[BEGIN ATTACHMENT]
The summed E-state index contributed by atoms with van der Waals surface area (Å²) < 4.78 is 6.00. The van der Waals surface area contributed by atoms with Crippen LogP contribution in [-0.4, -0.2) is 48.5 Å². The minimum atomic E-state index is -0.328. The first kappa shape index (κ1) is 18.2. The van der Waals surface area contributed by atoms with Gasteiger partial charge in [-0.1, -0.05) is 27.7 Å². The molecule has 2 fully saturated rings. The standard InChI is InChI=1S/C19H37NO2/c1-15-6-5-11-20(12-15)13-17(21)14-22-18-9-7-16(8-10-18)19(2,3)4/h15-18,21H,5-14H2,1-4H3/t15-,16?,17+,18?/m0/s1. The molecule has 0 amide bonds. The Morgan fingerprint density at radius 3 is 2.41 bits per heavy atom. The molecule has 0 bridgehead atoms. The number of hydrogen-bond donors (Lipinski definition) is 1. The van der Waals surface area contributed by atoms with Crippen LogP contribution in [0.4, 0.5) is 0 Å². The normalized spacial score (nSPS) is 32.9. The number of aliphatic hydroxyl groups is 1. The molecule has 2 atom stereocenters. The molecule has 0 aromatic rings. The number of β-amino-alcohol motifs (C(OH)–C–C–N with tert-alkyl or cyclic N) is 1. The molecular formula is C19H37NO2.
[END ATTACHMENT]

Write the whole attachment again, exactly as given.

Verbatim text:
The summed E-state index contributed by atoms with van der Waals surface area (Å²) < 4.78 is 6.00. The van der Waals surface area contributed by atoms with Crippen LogP contribution in [-0.4, -0.2) is 48.5 Å². The minimum atomic E-state index is -0.328. The first kappa shape index (κ1) is 18.2. The van der Waals surface area contributed by atoms with Gasteiger partial charge in [-0.1, -0.05) is 27.7 Å². The molecule has 2 fully saturated rings. The standard InChI is InChI=1S/C19H37NO2/c1-15-6-5-11-20(12-15)13-17(21)14-22-18-9-7-16(8-10-18)19(2,3)4/h15-18,21H,5-14H2,1-4H3/t15-,16?,17+,18?/m0/s1. The molecule has 0 amide bonds. The Morgan fingerprint density at radius 3 is 2.41 bits per heavy atom. The molecule has 0 bridgehead atoms. The number of hydrogen-bond donors (Lipinski definition) is 1. The van der Waals surface area contributed by atoms with Crippen LogP contribution in [0.4, 0.5) is 0 Å². The normalized spacial score (nSPS) is 32.9. The number of aliphatic hydroxyl groups is 1. The molecule has 2 atom stereocenters. The molecule has 0 aromatic rings. The number of β-amino-alcohol motifs (C(OH)–C–C–N with tert-alkyl or cyclic N) is 1. The molecular formula is C19H37NO2.